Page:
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Civilians Fear Mideast Violence Could Turn Into Full-scale War

  • Zlatica Hoke

Violence in the Middle East is escalating at a time when there are no new peace talks in sight.

Israeli and Palestinian leaders have condemned the murders of three Israeli teenagers and one Palestinian teen, and have vowed to punish those responsible.

But both sides also seem to be gearing up for more fighting. Israel has announced plans to deploy 40,000 reservists to its border with the Gaza Strip where Hamas leaders vow to fight Israeli occupation.

Prime Minister Benjamin Netanyahu says Israel will use air and ground forces to put an end to daily rocket attacks from the Gaza Strip.

Palestinians run following what police said was an Israeli air strike on a house in Gaza city July 9, 2014. At least 23 people were killed across Gaza, Palestinian officials said.

Palestinians run following what police said was an Israeli air strike on a house in Gaza city July 9, 2014. At least 23 people were killed across Gaza, Palestinian officials said.

"We will not tolerate rockets on our cities and villages, and therefore I ordered a significant enlargement of the Israel Defense Forces operation against Hamas terrorists, and against the terrorists of the other terror organizations in the Gaza Strip," he said. "I did this only after all efforts that were carried out to return to calm were not answered and Hamas chose an escalation."

Palestinians accuse Israel of continued aggression. A spokesman for Hamas, the hard-line group that controls the Gaza Strip, also expressed a determination to fight.

"We will continue to defend our people against these crimes," said Sami Abu Zuhri. "We warn the occupation not to continue its crime against our people and we assure that the resistance is ready to defend [against] this aggression."

Residents on both sides of the Israel-Gaza border fear the conflict could escalate into a full-scale war.

Israelis take cover in a stairwell as an air raid siren, warning of incoming rockets, sounds in Tel Aviv July 9, 2014.

Israelis take cover in a stairwell as an air raid siren, warning of incoming rockets, sounds in Tel Aviv July 9, 2014.

"Every time one side escalates, the other side does too," said Abdel Naser Sharab, a Gaza City resident. "This has affected people's lives, especially since it's Ramadan and people are fasting. Life has become paralyzed because people are afraid. Now that we are in a war atmosphere, people stay at home and listen to the news. It's a difficult situation."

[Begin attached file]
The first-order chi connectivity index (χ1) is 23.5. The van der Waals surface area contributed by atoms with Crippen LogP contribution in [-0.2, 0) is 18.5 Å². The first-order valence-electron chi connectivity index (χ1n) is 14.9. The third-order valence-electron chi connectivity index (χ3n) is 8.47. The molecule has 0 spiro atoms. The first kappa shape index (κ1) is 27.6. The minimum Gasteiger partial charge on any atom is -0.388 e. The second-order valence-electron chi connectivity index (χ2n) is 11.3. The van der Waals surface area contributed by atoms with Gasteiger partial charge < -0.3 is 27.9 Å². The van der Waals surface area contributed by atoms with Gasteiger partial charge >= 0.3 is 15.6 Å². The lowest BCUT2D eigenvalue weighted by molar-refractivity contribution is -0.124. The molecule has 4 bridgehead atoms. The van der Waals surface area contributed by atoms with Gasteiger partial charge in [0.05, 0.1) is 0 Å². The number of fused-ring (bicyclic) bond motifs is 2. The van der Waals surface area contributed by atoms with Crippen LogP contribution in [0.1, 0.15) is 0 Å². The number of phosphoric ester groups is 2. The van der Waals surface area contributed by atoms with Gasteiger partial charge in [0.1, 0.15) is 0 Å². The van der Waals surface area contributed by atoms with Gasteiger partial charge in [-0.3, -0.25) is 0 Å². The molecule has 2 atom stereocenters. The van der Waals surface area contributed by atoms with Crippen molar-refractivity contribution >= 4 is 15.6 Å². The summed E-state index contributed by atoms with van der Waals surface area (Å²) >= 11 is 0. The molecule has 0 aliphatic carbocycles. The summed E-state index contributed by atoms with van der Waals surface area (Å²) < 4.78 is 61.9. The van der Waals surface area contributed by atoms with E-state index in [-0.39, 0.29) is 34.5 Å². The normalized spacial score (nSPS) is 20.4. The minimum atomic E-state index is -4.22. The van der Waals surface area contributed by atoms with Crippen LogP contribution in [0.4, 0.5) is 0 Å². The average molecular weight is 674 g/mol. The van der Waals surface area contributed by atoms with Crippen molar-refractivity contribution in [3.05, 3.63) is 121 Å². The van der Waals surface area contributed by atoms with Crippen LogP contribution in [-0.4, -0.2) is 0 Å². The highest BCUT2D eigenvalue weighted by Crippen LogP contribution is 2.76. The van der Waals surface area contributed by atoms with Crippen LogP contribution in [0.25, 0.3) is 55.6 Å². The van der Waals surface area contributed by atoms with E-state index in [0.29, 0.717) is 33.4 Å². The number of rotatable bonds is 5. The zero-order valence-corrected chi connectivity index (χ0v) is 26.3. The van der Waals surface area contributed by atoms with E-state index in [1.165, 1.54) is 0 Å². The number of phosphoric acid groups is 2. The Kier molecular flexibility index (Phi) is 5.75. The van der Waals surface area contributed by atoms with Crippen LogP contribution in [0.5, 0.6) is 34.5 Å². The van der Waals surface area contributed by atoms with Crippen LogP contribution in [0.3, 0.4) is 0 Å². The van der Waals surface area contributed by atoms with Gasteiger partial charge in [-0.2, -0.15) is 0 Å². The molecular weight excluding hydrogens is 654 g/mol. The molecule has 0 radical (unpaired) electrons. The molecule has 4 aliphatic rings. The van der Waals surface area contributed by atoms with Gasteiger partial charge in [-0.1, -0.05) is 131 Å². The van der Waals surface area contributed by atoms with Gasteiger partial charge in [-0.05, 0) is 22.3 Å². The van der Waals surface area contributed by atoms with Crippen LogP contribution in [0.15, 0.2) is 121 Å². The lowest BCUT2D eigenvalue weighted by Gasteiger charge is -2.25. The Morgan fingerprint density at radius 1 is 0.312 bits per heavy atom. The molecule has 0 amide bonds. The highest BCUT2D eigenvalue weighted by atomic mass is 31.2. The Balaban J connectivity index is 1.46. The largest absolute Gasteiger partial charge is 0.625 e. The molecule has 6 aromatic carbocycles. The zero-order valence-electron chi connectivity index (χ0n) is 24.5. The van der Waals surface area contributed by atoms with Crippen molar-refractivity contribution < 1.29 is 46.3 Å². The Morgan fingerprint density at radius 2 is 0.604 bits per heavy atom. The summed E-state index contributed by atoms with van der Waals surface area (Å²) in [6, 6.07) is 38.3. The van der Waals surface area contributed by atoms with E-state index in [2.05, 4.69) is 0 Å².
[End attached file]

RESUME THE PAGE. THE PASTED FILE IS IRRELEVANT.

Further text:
The Israeli government has urged citizens living near the border with Gaza to stay close to bomb shelters. Residents of Re'im ran to shelters when they heard bombing.

"Tonight we had a very noisy night because the Palestinians sent so much rockets to the Israeli side and we had many problems with citizens who were scared," an Israeli emergency worker said. "They are out of shelters where we are living."

The United States has condemned the rocket attacks and called for de-escalation. But Washington has no influence in Gaza, especially after declaring Hamas a terrorist group.

"Of course, the United States has a strong relationship with Israel, but the lack of relationship and influence on the other side is extremely limiting," said Steve McInerney of Project on Middle East Democracy. "And I think the influence the United States could have to bring about a cease-fire is not very likely."

U.S. Secretary of State John Kerry has made reviving the Mideast peace process a top priority. He shuttled tirelessly between July of last year and April of this year to bring the sides together for talks.

While some progress was made, Israeli and Palestinian leaders hit a growing number of stumbing blocks that kept the two sides apart.

The current outbreak of violence, the worst in the area since 2012, erupted soon after the last round of peace talks was declared dead.

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